Caraga Bicol N. Mindanao W. Visayas Ilocos

ARMM Zamboanga Peninsula Mimaropa E. Visayas



Soccsksargen Davao


Central Visayas Cagayan Valley


Metro Manila

Central Luzon

0% 0% 20% 40% 60% 80%


Source: National Statistical Coordination Board (NSCB), National Statistics Office (NSO), Author’s calculations

9. Some people think that passing a Reproductive Health/Responsible Parenthood bill that proposes the ideal two-child family size6 would encourage families to choose to have smaller families. A slower population growth rate would raise economic growth. If population growth rates get too low to replace our population, incentives for having babies can be offered to bring back population growth to healthy levels. Is this true? No, this isn’t true at all. Good governance and well-implemented economic policies, and not reproductive health/responsible parenthood laws that encourage smaller families, are the time-tested ways of raising economic growth which reduces poverty. These policies include i) investing in the education and health of people so that they can get a slice from the expanded pie of job and business opportunities resulting from faster economic growth ii) investing in companies and rural areas which generates more jobs and raise workers’ productivity and wages.


Table 4. Total fertility rates (TFR) and population, 2010, and projected population change, 2010-2050 in selected countries Country TFR 2010 Population (in millions) 127.4 141.9 45.9 81.6 48.9 21.5 23.2 7.5 11.2 7.3 9.5 4.6 10.0 Projected Change 2010-2050 (in millions) -32.2 -15.2 -10.6 -10.1 -6.6 -3.3 -1.7 -1.6 -1.5 -1.4 -1.2 -1.0 -1.0

Japan Russia Ukraine Germany South Korea Romania Taiwan Bulgaria Cuba Serbia Belarus Georgia Hungary

1.4 1.5 1.5 1.3 1.2 1.3 1.0 1.6 1.6 1.4 1.4 1.7 1.3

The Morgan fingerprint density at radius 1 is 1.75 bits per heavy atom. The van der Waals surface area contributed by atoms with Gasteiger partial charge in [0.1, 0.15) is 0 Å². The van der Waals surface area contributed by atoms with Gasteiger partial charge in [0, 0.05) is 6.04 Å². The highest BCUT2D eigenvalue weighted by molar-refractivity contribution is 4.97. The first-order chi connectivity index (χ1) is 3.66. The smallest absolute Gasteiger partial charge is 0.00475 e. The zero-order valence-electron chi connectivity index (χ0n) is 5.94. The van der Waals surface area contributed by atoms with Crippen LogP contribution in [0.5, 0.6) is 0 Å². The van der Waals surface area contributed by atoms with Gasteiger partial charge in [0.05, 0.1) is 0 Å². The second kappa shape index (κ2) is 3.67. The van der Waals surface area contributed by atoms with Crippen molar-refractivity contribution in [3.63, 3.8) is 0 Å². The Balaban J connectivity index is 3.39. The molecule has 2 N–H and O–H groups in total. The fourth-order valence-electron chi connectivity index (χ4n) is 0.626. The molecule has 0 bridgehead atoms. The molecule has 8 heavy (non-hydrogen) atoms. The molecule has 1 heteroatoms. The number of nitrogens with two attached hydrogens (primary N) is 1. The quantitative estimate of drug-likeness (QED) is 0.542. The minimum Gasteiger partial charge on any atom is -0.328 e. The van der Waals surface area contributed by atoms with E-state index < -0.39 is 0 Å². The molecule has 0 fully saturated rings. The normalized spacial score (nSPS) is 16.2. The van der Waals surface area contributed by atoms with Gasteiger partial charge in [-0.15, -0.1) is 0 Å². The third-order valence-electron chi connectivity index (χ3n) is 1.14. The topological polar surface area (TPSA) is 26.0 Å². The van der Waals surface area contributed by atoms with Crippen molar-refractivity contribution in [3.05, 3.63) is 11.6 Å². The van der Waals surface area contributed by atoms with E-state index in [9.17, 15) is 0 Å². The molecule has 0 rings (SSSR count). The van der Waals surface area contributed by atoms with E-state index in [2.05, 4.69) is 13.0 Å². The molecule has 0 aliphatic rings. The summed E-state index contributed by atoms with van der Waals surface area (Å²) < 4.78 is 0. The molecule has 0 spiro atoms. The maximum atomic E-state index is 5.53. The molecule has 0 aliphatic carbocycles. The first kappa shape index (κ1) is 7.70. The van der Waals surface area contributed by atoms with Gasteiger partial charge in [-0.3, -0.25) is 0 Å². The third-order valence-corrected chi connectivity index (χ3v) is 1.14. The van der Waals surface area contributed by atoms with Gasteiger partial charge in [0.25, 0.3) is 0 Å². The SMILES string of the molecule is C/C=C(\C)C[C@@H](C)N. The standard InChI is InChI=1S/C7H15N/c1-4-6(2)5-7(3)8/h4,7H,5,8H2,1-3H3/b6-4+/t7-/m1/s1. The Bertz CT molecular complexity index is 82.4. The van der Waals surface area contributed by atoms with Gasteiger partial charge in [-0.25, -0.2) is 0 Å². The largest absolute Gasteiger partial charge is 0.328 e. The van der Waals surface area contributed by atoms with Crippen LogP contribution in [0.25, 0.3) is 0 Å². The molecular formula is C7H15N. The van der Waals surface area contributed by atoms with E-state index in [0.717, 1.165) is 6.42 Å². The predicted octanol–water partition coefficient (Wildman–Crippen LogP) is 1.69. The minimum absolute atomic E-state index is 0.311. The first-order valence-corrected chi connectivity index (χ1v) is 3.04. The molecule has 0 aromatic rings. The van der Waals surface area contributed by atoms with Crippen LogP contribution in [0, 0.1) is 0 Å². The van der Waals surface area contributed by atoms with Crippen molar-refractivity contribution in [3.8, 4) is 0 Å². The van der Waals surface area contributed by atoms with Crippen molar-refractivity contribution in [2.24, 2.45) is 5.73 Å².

Source: 2010 World Population Data Sheet: Author’s calculations

The population history of countries which have implemented a government-sponsored two-child policy (or a one-child policy in the case of China) or which have simply made contraceptives available in the market have seen their population growth rates slow down to the point that many of these countries are seeing a declining population. Whether government policies made contraceptive use mandatory or voluntary, they had the unintended effect of families undershooting the ideal two-child family size: most of them had either one child or none. For example, the population of Japan and Russia are projected to lose 32 million and 15 million, respectively, from 2010 to 2050. Over the same period, the populations of Ukraine and Germany will lose over ten million (See Table 4). The average number of babies that women have in their lifetime is called the total fertility rate (TFR). When women are giving birth to less than 2.1 babies in their lifetime (which is the total fertility rate needed for a society to maintain its present population, and is technically called the replacement TFR), then their societies are producing succeeding generations which are smaller than the previous ones. For example, German and Romanian women were having an average of 1.3 babies in 2010 (See Table 4). Below replacement fertility rates are closer to home than we think. The 2008 National Demographic Health Survey shows that the richest 20% of Filipino families had a below replacement total fertility rate (TFR) of 1.9. This means that 20% of Filipino families are not having enough babies to replace themselves and this is happening even without the help a reproductive health law in place. In other words, a smaller generation of workers is paying and caring for its elderly